In the case before the United States District Court for the Northern District of Florida, two private employers and a diversity, equity, and inclusion (DEI) consultant and training company argued that the Stop WOKE Act (HB7) is unconstitutional because it restricts free speech and is impermissibly vague.
In a previous legal alert, we summarised HB7 and provided insights into what this law means for employers. In short, HB7 prohibits Florida employers from requiring employees to attend any training or activity that ‘espouses, promotes, advances, inculcates, or compels’ an individual to believe certain prohibited concepts relating to race, colour, sex, or national origin.
In the colourful opinion authored by Chief US District Judge Mark E. Walker, the court found that HB7:
‘unconstitutionally discriminates on the basis of viewpoint in violation of the First Amendment and is impermissibly vague in violation of the Fourteenth Amendment.’
While this opinion only halts enforcement of HB7 pending a final decision on the merits of the complaint, the court made very clear that it believes HB7 is unconstitutional.
On First Amendment (specifically free speech) grounds, the court found that HB7 is a ‘naked viewpoint-based regulation’ on employers’ free speech because it ‘targets only those viewpoints with which the State disagrees.’ Viewpoint-based restrictions, the court noted, are ‘presumptively unconstitutional.’ In the words of Chief Judge Walker, cases where viewpoint-based restrictions are constitutional ‘are few and far between,’ and HB7 ‘is no unicorn.’ In holding that the employers were substantially likely to succeed on the merits, the court stated:
‘If Florida truly believes we live in a post-racial society, then let it make its case. But it cannot win the argument by muzzling its opponents.’
On Fourteenth Amendment grounds (those relating to citizenship and civil rights), the court found that HB7 is impermissibly vague. The court noted that the prohibited concepts described in HB7 are ‘mired in obscurity’ and ‘bordering on unintelligible.’ To illustrate, the court considered the fourth topic, which states that employers cannot endorse the view that:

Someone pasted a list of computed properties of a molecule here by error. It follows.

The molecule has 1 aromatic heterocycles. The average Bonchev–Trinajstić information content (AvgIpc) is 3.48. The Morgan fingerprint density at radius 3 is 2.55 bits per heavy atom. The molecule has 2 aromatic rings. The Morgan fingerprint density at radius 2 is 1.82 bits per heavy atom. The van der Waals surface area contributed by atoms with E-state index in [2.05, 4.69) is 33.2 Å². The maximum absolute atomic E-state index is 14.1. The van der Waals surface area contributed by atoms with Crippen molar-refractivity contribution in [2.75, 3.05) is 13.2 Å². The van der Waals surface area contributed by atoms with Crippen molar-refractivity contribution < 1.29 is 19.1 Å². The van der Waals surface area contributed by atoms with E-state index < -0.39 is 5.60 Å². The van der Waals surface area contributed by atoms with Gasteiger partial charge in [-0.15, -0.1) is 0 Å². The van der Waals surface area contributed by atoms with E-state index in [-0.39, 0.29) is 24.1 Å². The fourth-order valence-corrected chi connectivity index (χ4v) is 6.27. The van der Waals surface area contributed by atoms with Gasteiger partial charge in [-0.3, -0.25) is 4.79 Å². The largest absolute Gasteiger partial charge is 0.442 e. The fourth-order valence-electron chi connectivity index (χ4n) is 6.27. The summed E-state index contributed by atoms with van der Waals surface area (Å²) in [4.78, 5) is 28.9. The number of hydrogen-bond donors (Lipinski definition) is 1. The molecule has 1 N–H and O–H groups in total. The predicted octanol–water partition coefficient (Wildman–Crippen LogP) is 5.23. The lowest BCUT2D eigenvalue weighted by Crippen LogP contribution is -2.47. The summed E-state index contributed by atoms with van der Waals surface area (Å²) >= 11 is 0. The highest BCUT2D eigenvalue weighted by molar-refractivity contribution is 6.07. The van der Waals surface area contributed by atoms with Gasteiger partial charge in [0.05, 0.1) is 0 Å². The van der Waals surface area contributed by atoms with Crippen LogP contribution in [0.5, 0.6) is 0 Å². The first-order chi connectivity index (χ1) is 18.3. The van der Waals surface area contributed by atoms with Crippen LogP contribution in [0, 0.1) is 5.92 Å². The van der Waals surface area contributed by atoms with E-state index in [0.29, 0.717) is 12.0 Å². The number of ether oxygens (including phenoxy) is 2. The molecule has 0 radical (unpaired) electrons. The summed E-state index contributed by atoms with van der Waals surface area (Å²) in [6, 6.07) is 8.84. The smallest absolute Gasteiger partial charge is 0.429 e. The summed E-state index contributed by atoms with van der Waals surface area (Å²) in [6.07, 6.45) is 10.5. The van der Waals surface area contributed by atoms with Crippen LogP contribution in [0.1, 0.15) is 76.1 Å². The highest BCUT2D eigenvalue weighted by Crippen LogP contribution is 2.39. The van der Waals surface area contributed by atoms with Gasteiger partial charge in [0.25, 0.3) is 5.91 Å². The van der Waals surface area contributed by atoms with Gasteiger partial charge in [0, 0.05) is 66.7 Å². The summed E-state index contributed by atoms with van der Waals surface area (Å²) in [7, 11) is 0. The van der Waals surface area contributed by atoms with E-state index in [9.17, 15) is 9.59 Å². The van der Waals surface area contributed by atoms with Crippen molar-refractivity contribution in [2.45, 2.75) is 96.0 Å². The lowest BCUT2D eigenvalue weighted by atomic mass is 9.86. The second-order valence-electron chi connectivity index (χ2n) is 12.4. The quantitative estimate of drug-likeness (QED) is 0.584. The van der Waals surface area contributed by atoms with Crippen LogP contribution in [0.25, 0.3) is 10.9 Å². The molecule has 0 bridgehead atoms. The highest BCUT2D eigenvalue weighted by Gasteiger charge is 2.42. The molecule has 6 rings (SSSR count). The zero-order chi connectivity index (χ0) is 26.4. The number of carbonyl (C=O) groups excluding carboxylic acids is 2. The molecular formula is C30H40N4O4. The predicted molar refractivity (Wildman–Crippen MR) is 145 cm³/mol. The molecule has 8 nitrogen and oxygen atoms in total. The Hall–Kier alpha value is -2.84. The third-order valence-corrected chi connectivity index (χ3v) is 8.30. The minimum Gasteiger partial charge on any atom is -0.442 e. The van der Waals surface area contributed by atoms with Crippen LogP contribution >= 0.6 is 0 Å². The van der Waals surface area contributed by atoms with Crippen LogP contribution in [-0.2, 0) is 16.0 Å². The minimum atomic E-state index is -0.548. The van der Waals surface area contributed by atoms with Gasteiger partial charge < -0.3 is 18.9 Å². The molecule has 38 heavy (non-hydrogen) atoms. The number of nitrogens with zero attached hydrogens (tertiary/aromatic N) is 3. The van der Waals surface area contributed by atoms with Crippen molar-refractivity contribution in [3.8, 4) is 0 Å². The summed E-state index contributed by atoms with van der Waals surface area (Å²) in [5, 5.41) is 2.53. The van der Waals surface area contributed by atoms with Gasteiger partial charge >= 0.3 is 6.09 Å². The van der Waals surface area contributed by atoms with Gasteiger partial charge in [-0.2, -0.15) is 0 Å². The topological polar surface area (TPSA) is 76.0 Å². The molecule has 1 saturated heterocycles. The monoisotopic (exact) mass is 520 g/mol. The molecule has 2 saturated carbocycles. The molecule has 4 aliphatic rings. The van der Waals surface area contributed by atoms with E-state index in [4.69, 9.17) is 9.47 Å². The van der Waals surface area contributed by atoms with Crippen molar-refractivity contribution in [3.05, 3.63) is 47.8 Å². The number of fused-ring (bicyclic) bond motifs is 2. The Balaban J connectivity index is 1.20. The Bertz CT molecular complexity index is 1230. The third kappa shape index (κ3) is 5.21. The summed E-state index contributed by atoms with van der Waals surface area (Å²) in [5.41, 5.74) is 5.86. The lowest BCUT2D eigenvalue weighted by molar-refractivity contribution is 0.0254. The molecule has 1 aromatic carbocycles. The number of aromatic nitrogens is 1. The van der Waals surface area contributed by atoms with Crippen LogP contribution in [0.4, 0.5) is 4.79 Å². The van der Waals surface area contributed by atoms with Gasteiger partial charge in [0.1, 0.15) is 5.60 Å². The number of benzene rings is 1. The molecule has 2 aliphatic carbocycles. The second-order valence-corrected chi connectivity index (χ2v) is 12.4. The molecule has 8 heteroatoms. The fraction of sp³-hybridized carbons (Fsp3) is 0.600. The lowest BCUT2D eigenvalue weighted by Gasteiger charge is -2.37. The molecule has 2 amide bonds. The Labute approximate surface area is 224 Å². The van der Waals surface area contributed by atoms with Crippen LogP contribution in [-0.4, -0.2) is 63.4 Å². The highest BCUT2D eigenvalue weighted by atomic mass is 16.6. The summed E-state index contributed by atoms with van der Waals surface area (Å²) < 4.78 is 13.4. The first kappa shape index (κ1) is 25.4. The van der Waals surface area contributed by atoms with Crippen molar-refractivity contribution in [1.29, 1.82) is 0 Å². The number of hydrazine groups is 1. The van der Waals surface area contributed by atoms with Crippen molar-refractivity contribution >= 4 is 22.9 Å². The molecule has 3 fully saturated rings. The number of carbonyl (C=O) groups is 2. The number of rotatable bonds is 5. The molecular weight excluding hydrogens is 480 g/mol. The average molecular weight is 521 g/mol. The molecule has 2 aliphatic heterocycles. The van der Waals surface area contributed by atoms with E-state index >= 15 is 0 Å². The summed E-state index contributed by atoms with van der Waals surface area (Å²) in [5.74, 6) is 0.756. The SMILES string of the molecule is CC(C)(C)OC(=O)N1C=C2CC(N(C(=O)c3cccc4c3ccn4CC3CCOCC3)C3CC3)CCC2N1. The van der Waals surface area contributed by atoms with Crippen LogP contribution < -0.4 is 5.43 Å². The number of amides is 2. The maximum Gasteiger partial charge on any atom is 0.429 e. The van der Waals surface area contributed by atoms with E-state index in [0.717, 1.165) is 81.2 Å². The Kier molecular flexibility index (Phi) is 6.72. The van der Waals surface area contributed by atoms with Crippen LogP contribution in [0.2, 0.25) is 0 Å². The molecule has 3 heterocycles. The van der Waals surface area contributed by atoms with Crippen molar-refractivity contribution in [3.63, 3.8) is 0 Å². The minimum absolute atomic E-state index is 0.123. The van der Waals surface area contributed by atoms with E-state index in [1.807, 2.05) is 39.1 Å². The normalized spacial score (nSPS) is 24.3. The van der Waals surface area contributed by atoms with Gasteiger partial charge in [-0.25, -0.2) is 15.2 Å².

‘members of one race, color, sex, or national origin cannot and should not attempt to treat others without respect to race, color, sex, or national origin.’
The court noted this topic ‘features a rarely seen triple negative, resulting in a cacophony of confusion.’ When employers cannot understand what exactly is prohibited, like here, the law is void for vagueness.
Because the plaintiffs showed they were substantially likely to succeed on the merits and met the other factors required for a preliminary injunction, the court halted enforcement of HB7. The court also ruled that ‘no exceptional circumstances’ existed to allow the law to remain in effect pending any appeal by the defendants.
The court’s opinion temporarily blocks the state of Florida from enforcing any alleged violation of HB7. For now, it would seem Florida employers can move forward with diversity, equity and inclusion training and conversations without fear that they may be alleged to have espoused or endorsed a prohibited concept by simply discussing or covering certain topics.
However, employers should carefully monitor the proceedings in this case. Representatives from Florida Governor DeSantis’s office have indicated that they intend to appeal the court’s preliminary injunction ruling, and the merits of the case are still pending before the Northern District of Florida.
#diversity #equality #discrimination #workplacetraining #US #Florida
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